Let's Get Back on TrackExtracting billions of tons of carbon from the Earth's crust and dumping them in the atmosphere is a very dangerous experiment, and we can't afford to mess like that with our only life-support system. But unfortunately, dealing with this issue is a classic case of tragedy of the commons. That's why it's so important to figure out a way to break the logjam, ideally with a carbon tax that would then allow market forces to figure out the best ways to decarbonize our civilization (the carbon tax could even be revenue neutral, with equivalent cuts in other taxes).
Although not always effective in their actions, European nations have provided leadership on the fight against global warming so far, but sadly, they now appear to be dropping the ball. The economic crisis seems to have monopolized all attention and the climate has fallen by the wayside.
EU leaders didn’t discuss climate strategy at their four summits this year, while France, Germany, Spain and Britain are focused on paring the region’s 10.5 percent unemployment rate and 10.8 trillion euros ($13.9 trillion) in debt. The matter didn’t emerge during U.S. presidential debates.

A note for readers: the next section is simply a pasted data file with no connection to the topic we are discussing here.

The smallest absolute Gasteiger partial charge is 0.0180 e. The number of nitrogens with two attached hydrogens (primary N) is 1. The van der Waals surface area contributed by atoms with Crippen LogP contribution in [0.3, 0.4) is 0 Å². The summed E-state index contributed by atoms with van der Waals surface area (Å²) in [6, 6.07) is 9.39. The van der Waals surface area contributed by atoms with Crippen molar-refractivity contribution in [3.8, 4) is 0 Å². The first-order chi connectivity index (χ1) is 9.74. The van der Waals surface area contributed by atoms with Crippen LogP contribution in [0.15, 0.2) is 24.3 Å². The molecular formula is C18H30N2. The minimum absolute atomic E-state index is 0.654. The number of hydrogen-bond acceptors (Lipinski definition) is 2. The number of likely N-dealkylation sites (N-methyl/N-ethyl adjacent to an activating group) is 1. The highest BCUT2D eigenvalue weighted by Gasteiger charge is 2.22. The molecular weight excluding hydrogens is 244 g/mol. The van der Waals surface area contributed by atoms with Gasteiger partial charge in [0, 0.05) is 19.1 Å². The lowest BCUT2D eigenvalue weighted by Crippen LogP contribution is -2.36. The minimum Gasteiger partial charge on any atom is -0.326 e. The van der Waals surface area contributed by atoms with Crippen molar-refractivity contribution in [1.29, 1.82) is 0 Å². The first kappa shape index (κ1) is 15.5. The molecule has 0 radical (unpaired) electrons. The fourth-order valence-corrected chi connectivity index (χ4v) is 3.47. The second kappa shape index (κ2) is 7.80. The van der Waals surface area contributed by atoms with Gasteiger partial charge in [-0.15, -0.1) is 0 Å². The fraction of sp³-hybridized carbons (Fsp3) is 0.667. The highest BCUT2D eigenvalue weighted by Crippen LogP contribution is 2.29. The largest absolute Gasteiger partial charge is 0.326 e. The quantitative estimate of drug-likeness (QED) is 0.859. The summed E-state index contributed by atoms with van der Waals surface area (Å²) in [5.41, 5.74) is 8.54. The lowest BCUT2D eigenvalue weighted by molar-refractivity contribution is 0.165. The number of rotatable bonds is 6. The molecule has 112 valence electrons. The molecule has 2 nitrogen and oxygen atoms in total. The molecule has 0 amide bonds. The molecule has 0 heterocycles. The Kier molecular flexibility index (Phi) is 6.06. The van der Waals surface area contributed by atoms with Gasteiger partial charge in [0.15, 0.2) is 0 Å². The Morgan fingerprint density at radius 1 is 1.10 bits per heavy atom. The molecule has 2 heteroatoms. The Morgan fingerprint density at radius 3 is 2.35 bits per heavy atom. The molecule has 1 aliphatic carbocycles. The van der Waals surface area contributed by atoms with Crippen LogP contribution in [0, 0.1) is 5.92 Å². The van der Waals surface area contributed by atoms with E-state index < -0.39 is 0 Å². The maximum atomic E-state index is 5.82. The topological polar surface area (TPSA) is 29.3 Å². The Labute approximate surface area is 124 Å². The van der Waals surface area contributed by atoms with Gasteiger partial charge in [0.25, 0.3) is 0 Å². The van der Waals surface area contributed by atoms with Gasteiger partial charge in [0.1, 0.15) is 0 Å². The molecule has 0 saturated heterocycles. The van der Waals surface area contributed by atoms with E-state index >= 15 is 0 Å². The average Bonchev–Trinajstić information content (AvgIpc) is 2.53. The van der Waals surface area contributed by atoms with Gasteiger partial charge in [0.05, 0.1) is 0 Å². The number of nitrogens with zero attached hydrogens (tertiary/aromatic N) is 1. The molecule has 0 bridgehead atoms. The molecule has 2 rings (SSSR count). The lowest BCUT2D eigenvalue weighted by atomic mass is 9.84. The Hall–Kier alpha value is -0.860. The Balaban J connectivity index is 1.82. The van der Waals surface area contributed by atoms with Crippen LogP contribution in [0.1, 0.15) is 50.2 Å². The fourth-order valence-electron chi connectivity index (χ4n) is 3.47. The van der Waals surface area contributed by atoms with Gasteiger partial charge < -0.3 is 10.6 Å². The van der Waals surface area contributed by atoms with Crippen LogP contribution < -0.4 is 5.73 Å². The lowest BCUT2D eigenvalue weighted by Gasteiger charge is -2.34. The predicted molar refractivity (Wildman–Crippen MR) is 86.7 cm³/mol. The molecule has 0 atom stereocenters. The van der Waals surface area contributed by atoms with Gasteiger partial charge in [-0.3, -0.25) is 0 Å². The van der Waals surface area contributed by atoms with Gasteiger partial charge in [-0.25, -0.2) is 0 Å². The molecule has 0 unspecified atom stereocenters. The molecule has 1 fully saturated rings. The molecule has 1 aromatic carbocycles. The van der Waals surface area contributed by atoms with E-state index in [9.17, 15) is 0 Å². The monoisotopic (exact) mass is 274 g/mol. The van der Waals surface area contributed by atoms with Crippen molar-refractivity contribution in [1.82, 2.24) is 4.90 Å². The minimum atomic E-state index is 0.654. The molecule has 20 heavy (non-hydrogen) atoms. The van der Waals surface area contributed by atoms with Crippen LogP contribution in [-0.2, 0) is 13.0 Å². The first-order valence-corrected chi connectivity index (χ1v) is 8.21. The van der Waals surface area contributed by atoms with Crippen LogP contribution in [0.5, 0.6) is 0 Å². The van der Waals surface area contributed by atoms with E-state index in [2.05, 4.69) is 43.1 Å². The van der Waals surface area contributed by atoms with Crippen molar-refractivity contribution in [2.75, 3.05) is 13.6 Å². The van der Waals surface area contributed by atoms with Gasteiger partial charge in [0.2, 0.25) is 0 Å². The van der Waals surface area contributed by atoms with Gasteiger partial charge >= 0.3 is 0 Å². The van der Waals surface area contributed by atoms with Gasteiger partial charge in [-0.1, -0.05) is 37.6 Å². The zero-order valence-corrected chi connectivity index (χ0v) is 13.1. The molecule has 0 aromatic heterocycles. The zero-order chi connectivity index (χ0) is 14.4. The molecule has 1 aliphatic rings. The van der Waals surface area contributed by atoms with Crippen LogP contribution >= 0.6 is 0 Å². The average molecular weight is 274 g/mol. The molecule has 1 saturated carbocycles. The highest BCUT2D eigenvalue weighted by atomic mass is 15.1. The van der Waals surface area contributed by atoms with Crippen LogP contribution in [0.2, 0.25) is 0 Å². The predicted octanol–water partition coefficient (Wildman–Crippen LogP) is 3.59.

“What scares me is that climate policy is sliding off the international policy agenda,” International Energy Agency Chief Economist Fatih Birol said in an interview (source)
This inaction is a stark contrast with what climate scientists are saying: "Sea ice in the Arctic shrank to its lowest on record this summer as drought devastated corn crops in the U.S. Midwest and superstorm Sandy pummeled the East coast after becoming the largest ever tropical system in the Atlantic. The World Meteorological Organization says greenhouse gas concentrations in the atmosphere touched a high in 2011, and the UN says that will make the weather more volatile."
I'm not saying that dealing with Europe's economic woes isn't important, just that we shouldn't look so much at the short-term that we forget issues that will affect billions of people and all species on Earth for generations to come. Let's get serious about dealing with climate change.